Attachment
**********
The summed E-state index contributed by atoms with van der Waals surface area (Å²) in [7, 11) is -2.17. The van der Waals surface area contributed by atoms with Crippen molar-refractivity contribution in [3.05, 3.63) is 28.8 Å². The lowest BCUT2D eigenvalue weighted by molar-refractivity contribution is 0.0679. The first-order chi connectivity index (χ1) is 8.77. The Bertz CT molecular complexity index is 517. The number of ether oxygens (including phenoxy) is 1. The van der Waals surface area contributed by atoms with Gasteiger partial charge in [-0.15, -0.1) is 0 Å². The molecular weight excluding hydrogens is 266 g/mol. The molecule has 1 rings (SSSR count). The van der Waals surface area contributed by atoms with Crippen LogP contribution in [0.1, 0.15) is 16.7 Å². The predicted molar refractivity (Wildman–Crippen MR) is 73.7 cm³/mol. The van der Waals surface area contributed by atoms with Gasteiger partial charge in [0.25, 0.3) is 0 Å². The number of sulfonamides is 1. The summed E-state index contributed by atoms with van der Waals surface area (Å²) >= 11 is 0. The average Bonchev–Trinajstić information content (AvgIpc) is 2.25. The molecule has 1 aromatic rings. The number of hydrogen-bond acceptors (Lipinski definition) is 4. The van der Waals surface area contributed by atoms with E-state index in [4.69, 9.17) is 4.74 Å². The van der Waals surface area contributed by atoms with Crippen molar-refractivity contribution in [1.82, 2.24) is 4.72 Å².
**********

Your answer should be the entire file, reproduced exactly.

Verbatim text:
The summed E-state index contributed by atoms with van der Waals surface area (Å²) in [7, 11) is -2.17. The van der Waals surface area contributed by atoms with Crippen molar-refractivity contribution in [3.05, 3.63) is 28.8 Å². The lowest BCUT2D eigenvalue weighted by molar-refractivity contribution is 0.0679. The first-order chi connectivity index (χ1) is 8.77. The Bertz CT molecular complexity index is 517. The number of ether oxygens (including phenoxy) is 1. The van der Waals surface area contributed by atoms with Gasteiger partial charge in [-0.15, -0.1) is 0 Å². The molecular weight excluding hydrogens is 266 g/mol. The molecule has 1 rings (SSSR count). The van der Waals surface area contributed by atoms with Crippen LogP contribution in [0.1, 0.15) is 16.7 Å². The predicted molar refractivity (Wildman–Crippen MR) is 73.7 cm³/mol. The van der Waals surface area contributed by atoms with Gasteiger partial charge in [0.25, 0.3) is 0 Å². The number of sulfonamides is 1. The summed E-state index contributed by atoms with van der Waals surface area (Å²) >= 11 is 0. The average Bonchev–Trinajstić information content (AvgIpc) is 2.25. The molecule has 1 aromatic rings. The number of hydrogen-bond acceptors (Lipinski definition) is 4. The van der Waals surface area contributed by atoms with E-state index in [4.69, 9.17) is 4.74 Å². The van der Waals surface area contributed by atoms with Crippen molar-refractivity contribution in [1.82, 2.24) is 4.72 Å².